Brands Bring Creativity to Elevating the Virtual Reality Experience


Samsung VR Six Flags Roller Coaster

The use of virtual and augmented reality by brands and their suppliers is escalating rapidly.

Intel is joining the race to “reshape reality,” as the Wall Street Journal  put it, with an augmented reality headset. McDonald’s in Sweden is getting kids involved in VR. Sony may be about to launch a new VR headset for PlayStation 4.

And Samsung will begin offering gear powered by Oculus that will intensify the experience while riding on real roller coasters at nine Six Flags amusement parks.

“Bringing a VR coaster to life is certainly a new and thrilling proposition,” said Samsung Electronics America CMO Marc Mathieu. “Now, people can be immersed in a totally new universe while riding a roller coaster, powered by [VR] devices. This transforms the modern roller coaster into a totally new, one-of-a-kind sensorial experience.”

Samsung is also helping marketers get creative, including helping Carnival woo the winter-weary citizens of Chicago with a virtual cruise experience. Last week, Carnival “sailed” the streets of Chicago with a glass-bodied truck featuring a traveling cruise ship deck with AT&T also on-board as a partner for the promotion.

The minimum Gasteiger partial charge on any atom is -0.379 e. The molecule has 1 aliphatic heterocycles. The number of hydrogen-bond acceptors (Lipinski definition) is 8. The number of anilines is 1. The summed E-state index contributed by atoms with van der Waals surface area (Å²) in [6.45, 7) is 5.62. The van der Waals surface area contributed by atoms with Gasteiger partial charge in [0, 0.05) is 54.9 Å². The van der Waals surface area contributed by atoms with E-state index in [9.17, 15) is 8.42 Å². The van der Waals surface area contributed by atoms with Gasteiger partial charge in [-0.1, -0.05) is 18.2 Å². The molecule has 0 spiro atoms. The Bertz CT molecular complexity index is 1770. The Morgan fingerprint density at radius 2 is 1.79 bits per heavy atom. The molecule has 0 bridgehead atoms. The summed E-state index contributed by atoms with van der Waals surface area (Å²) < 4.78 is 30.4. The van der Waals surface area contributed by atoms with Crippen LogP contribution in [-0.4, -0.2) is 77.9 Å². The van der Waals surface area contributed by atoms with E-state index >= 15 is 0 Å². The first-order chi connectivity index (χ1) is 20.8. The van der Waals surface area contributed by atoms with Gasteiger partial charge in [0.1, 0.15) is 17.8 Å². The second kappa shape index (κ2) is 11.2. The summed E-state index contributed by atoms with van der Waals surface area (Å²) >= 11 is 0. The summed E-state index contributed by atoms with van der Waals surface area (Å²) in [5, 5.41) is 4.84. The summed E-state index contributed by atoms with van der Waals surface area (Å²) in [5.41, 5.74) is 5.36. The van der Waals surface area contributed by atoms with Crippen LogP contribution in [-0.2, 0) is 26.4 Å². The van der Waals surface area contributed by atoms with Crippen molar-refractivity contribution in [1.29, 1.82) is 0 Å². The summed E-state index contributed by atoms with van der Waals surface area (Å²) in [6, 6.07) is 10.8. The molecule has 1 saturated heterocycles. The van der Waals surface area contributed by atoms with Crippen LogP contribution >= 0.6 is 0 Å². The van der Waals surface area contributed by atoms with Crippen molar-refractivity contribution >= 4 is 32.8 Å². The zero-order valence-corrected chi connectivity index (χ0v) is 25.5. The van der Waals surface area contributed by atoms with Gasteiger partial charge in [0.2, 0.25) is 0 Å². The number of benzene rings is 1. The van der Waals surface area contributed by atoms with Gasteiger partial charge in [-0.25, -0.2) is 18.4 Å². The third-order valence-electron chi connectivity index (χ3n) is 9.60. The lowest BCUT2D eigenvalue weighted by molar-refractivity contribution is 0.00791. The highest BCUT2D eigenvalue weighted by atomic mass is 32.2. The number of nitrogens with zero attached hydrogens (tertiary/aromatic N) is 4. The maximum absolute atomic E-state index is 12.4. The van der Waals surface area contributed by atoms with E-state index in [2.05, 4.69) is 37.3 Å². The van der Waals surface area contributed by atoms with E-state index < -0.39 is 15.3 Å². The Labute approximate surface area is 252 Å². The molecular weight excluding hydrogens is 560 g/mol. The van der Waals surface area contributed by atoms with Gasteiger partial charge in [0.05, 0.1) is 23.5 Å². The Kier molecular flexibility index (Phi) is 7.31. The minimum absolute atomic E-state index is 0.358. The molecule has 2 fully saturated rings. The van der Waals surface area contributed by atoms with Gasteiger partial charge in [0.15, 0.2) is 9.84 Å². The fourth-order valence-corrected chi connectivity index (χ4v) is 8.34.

Carnival cruises virtual reality Chicago 2016 AT&T Samsung Oculus

Intel is developing a headset to deliver augmented reality, which superimposed information or images on a view of the real world or on a smartphone display, while VR provides users with computer-generated scenes.

Intel plans to exploit its 3D camera technology called RealSense to build new businesses outside the shrinking market for PC processors, the Journal said. the chip giant, however, is likely to take an “Intel Inside” approach and market its technology to other manufacturers rather than to to end users, the publication said.

Intel had already been dabbling in VR by partnering with headset maker IonVR to create a smartphone-based device whose experience was powered by MotionSync, a technology that promised to eliminate motion-sickness in the VR experience, USA Today said.

The McDonald’s promotion in Sweden invites kids to turn Happy Meal boxes into VR viewers, or “Happy Goggles.” For the equivalent of about $4, nearly 3,500 Swedish kids will be able to enjoy a ski-themed game tied into the Swedish “Sportlov” recreational holiday, Adweek said.

All they have to do is tear and fold along some perforated, insert the included VR lenses and use a smartphone.